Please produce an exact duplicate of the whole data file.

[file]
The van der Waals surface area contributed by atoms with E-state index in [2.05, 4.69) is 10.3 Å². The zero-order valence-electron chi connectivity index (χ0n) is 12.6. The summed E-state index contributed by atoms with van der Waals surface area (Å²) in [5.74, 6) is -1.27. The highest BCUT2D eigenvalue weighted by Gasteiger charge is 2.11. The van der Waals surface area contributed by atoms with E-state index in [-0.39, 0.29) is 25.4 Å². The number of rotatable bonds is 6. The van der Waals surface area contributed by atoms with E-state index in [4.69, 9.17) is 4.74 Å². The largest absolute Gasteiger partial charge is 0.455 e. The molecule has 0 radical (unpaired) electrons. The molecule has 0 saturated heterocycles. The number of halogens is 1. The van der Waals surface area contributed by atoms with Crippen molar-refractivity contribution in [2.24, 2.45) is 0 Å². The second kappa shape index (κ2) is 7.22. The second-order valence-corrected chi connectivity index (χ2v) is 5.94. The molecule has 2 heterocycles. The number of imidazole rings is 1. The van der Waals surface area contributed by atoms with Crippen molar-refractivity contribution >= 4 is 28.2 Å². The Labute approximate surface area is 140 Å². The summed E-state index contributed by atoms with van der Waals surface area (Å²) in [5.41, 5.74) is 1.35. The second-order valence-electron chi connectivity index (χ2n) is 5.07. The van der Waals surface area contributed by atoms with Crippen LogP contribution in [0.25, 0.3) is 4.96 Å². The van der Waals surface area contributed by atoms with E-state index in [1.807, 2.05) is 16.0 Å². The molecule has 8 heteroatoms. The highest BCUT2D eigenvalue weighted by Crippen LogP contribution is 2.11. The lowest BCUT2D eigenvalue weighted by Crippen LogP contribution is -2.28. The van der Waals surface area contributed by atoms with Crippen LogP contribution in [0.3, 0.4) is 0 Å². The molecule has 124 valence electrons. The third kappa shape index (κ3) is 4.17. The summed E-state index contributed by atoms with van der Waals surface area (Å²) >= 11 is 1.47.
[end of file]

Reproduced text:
The van der Waals surface area contributed by atoms with E-state index in [2.05, 4.69) is 10.3 Å². The zero-order valence-electron chi connectivity index (χ0n) is 12.6. The summed E-state index contributed by atoms with van der Waals surface area (Å²) in [5.74, 6) is -1.27. The highest BCUT2D eigenvalue weighted by Gasteiger charge is 2.11. The van der Waals surface area contributed by atoms with E-state index in [-0.39, 0.29) is 25.4 Å². The number of rotatable bonds is 6. The van der Waals surface area contributed by atoms with E-state index in [4.69, 9.17) is 4.74 Å². The largest absolute Gasteiger partial charge is 0.455 e. The molecule has 0 radical (unpaired) electrons. The molecule has 0 saturated heterocycles. The number of halogens is 1. The van der Waals surface area contributed by atoms with Crippen molar-refractivity contribution in [2.24, 2.45) is 0 Å². The second kappa shape index (κ2) is 7.22. The second-order valence-corrected chi connectivity index (χ2v) is 5.94. The molecule has 2 heterocycles. The number of imidazole rings is 1. The van der Waals surface area contributed by atoms with Crippen molar-refractivity contribution >= 4 is 28.2 Å². The Labute approximate surface area is 140 Å². The summed E-state index contributed by atoms with van der Waals surface area (Å²) in [5.41, 5.74) is 1.35. The second-order valence-electron chi connectivity index (χ2n) is 5.07. The van der Waals surface area contributed by atoms with Crippen LogP contribution in [0.25, 0.3) is 4.96 Å². The van der Waals surface area contributed by atoms with E-state index in [1.807, 2.05) is 16.0 Å². The molecule has 8 heteroatoms. The highest BCUT2D eigenvalue weighted by Crippen LogP contribution is 2.11. The lowest BCUT2D eigenvalue weighted by Crippen LogP contribution is -2.28. The van der Waals surface area contributed by atoms with Crippen LogP contribution in [0.3, 0.4) is 0 Å². The molecule has 124 valence electrons. The third kappa shape index (κ3) is 4.17. The summed E-state index contributed by atoms with van der Waals surface area (Å²) >= 11 is 1.47.